After the epoxy for the top sheeting cured, I sanded all the edges flush and fitted the cowl. I was impressed at the fit of the cowl on my Whiplash. It required very little trimming to fit perfectly. Actually all the trimming was done by sanding some high areas. The front portion of the cowl (the flat area at the very front) was a little bit raised on one side. This was easily fixed by heating it with a hair dryer on high heat for a minute or so and bending it back down. Worked perfectly. Thanks to Tom Tetrault for this tip.

For mounting the cowl I used a method that is slightly different than the one outlined in the new manual. It has worked nicely for me, but either method will do fine.

I marked the center of the cowl and the nosepiece and made a slot in the nosepiece with a wood chisel as seen in the pictures. I then put the cowl over the nosepiece and traced the outline of the slot onto the semi-transparent cowl. I trimmed the front of the cowl leaving a tab on the end, the same size as the notch in the nosepiece. Then I cut a piece of 1/16" plywood to fit over the nosepiece and epoxied it into place and sanded it to blend in. This left a cavity for the tab in the cowl to fit into. I reinforced the front and tab of the cowl with 2 extra layers of fiberglass using West Systems epoxy as resin. Note: the Whiplash cowl is made of epoxy so you do not want to use polyester resin on it. Use epoxy resin.

The cowl is held down with 2 O-rings, as will be seen in pictures later.

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Some pictures of the cowl on the boat after final adjustments and nosepiece slot completed. Notice the clean flush finish of the nosepiece-cowl junction. The 1/16" ply is about the same thickness as the cowl, just slightly thicker, which is good to prevent water infiltration, yet still keep it all smooth and aerodynamic.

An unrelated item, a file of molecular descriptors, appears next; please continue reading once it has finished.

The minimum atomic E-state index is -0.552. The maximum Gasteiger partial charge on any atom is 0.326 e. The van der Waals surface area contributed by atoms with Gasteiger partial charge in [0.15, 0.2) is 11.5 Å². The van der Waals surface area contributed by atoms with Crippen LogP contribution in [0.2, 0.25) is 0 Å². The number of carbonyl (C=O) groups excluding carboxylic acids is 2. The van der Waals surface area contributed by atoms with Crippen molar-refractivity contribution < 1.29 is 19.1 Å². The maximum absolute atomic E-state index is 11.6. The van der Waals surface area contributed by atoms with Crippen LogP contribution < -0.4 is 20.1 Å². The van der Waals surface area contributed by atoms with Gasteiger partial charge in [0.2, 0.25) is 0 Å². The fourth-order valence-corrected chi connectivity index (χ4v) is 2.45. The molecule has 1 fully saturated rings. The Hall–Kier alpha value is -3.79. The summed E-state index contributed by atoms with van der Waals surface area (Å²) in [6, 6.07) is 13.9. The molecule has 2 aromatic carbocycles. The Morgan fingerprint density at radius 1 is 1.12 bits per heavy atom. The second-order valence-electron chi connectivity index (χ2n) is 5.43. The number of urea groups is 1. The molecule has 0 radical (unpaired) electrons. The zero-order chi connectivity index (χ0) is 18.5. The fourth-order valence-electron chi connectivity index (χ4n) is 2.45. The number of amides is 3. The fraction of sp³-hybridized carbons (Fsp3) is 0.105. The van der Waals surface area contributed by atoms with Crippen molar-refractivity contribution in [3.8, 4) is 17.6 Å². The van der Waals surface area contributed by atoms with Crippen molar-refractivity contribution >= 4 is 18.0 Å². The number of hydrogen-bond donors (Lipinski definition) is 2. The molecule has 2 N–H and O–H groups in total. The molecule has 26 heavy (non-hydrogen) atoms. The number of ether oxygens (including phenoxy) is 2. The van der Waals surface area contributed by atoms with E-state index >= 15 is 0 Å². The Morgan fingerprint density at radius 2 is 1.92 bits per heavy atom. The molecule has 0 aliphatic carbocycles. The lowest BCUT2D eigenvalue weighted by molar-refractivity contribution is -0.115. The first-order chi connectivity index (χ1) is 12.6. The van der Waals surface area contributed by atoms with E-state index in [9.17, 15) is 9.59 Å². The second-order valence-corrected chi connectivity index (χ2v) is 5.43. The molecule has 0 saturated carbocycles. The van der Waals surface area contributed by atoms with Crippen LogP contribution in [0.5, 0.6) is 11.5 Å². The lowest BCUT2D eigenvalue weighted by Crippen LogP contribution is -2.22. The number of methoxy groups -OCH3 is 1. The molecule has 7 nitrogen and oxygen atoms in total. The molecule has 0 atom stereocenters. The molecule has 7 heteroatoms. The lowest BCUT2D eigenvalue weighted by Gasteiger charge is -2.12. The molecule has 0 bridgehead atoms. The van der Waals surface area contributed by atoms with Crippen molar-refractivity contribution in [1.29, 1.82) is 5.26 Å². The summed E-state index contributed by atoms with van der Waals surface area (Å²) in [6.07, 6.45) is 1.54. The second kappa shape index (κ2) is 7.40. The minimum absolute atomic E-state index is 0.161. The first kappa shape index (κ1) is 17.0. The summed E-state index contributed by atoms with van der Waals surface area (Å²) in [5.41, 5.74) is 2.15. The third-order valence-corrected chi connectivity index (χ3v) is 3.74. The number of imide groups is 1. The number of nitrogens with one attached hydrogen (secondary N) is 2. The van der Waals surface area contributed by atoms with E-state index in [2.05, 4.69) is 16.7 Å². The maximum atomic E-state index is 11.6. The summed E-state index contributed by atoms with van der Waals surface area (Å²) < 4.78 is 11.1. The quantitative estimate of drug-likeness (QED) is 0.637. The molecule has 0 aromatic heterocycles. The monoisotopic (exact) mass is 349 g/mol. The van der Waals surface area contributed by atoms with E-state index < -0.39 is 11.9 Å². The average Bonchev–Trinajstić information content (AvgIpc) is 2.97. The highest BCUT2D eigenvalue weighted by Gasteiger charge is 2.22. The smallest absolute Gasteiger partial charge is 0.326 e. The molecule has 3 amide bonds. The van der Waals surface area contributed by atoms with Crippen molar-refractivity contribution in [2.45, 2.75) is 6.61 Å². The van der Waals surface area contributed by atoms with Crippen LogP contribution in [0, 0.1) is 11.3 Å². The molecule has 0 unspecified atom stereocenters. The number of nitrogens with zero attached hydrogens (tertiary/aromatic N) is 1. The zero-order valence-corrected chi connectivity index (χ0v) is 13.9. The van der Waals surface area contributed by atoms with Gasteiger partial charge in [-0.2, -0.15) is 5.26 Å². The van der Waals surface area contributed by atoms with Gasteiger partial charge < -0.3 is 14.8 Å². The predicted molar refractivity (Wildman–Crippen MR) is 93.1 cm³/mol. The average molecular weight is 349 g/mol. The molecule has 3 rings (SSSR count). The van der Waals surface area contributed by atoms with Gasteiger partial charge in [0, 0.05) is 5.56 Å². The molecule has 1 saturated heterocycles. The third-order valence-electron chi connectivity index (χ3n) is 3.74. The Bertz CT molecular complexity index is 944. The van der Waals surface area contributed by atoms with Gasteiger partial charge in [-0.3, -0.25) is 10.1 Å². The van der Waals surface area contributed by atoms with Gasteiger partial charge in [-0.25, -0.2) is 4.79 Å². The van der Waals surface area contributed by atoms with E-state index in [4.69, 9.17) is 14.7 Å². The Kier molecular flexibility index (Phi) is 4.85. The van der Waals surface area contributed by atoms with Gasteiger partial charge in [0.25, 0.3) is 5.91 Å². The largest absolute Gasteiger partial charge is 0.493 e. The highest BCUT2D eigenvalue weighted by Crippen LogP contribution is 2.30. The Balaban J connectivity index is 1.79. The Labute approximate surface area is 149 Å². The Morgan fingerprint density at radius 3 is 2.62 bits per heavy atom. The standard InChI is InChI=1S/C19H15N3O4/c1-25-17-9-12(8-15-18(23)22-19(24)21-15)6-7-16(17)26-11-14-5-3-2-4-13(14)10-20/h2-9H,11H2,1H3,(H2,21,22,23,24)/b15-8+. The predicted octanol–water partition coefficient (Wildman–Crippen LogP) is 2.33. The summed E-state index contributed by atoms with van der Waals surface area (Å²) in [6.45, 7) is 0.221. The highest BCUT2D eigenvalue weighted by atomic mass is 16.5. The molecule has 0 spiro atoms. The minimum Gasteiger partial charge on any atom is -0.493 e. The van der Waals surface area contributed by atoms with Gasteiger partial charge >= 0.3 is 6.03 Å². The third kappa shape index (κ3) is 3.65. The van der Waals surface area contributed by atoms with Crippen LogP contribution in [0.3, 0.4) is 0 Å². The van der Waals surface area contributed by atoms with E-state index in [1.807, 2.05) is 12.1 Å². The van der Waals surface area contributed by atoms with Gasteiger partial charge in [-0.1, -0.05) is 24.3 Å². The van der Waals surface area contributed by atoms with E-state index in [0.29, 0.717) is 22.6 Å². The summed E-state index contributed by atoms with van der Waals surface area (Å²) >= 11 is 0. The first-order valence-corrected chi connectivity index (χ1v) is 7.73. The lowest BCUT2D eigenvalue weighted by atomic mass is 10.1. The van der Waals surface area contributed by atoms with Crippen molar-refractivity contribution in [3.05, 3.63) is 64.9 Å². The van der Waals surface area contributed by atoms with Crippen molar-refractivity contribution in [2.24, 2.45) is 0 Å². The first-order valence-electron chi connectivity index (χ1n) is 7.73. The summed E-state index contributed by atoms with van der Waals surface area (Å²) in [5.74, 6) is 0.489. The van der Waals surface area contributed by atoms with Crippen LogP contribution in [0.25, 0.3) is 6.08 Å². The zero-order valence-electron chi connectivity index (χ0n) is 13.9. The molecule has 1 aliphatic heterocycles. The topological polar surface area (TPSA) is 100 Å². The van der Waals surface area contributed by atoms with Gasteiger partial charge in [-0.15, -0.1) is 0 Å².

Next I made a water deflector to prevent water that might creep under the cowl on the carb side to find its way to the carburetor. The deflector is actually two pieces of 1/16" plywood. The first layer is about 1/2" high. The second layer is about 1/4" high and glued to the outside TOP of the of the first piece to create a "lip" at the top of the deflector so water will tend to follow along the deflector and out to the back of the cowl where it can exit onto the top deck of the boat. So far this has worked great.

I used some tape on the deck to transfer the outline of the cowl onto the deck so that I could know the space I had for gluing the deflector once the cowl was removed. The deflector was initially tacked in place with medium CA and then permanently glued and sealed with epoxy. Lastly I made a small transition block from a piece of oak to seal off the small gap in the front of the cowl from the boat hull. The cowl fits outside of the deflector and inside of this block. Any water coming onto the deck is directed away from the cowl by this piece. If any water still gets under the cowl, it should be deflected to the back and out of the cowl by the deflector.